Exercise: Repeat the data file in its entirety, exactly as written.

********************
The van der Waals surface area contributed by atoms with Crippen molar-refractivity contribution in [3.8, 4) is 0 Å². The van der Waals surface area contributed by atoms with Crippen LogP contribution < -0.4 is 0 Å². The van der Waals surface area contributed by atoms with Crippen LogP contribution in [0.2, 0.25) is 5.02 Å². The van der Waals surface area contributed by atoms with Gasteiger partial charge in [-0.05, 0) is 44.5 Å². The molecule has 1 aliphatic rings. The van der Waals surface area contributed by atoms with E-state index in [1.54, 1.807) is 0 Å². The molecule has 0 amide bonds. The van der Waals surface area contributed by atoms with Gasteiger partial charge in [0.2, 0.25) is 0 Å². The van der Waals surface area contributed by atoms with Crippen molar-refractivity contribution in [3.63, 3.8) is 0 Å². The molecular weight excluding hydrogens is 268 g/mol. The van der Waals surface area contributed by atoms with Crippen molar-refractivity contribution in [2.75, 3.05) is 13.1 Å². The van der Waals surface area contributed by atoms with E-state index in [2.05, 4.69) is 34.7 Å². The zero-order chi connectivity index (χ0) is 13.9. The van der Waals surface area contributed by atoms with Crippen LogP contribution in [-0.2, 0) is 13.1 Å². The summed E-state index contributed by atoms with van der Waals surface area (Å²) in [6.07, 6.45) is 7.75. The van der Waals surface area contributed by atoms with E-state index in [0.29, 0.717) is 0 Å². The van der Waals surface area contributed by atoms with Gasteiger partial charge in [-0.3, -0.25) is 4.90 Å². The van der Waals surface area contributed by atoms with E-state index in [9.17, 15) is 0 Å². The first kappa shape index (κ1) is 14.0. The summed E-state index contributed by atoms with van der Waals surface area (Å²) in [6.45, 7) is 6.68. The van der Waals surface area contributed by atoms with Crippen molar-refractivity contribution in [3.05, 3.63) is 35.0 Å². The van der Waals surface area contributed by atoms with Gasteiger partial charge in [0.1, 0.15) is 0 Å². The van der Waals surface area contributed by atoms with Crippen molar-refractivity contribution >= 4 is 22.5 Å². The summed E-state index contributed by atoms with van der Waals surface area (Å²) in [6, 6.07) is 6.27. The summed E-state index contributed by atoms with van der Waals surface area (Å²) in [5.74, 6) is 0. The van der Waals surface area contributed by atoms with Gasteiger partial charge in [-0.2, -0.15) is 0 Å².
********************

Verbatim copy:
The van der Waals surface area contributed by atoms with Crippen molar-refractivity contribution in [3.8, 4) is 0 Å². The van der Waals surface area contributed by atoms with Crippen LogP contribution < -0.4 is 0 Å². The van der Waals surface area contributed by atoms with Crippen LogP contribution in [0.2, 0.25) is 5.02 Å². The van der Waals surface area contributed by atoms with Gasteiger partial charge in [-0.05, 0) is 44.5 Å². The molecule has 1 aliphatic rings. The van der Waals surface area contributed by atoms with E-state index in [1.54, 1.807) is 0 Å². The molecule has 0 amide bonds. The van der Waals surface area contributed by atoms with Gasteiger partial charge in [0.2, 0.25) is 0 Å². The van der Waals surface area contributed by atoms with Crippen molar-refractivity contribution in [3.63, 3.8) is 0 Å². The molecular weight excluding hydrogens is 268 g/mol. The van der Waals surface area contributed by atoms with Crippen molar-refractivity contribution in [2.75, 3.05) is 13.1 Å². The van der Waals surface area contributed by atoms with E-state index in [2.05, 4.69) is 34.7 Å². The zero-order chi connectivity index (χ0) is 13.9. The van der Waals surface area contributed by atoms with Crippen LogP contribution in [-0.2, 0) is 13.1 Å². The summed E-state index contributed by atoms with van der Waals surface area (Å²) in [6.07, 6.45) is 7.75. The van der Waals surface area contributed by atoms with E-state index in [0.29, 0.717) is 0 Å². The van der Waals surface area contributed by atoms with Gasteiger partial charge in [-0.3, -0.25) is 4.90 Å². The van der Waals surface area contributed by atoms with E-state index in [9.17, 15) is 0 Å². The first kappa shape index (κ1) is 14.0. The summed E-state index contributed by atoms with van der Waals surface area (Å²) in [6.45, 7) is 6.68. The van der Waals surface area contributed by atoms with Crippen molar-refractivity contribution in [3.05, 3.63) is 35.0 Å². The van der Waals surface area contributed by atoms with Gasteiger partial charge in [0.1, 0.15) is 0 Å². The van der Waals surface area contributed by atoms with Crippen molar-refractivity contribution >= 4 is 22.5 Å². The summed E-state index contributed by atoms with van der Waals surface area (Å²) in [6, 6.07) is 6.27. The summed E-state index contributed by atoms with van der Waals surface area (Å²) in [5.74, 6) is 0. The van der Waals surface area contributed by atoms with Gasteiger partial charge in [-0.2, -0.15) is 0 Å².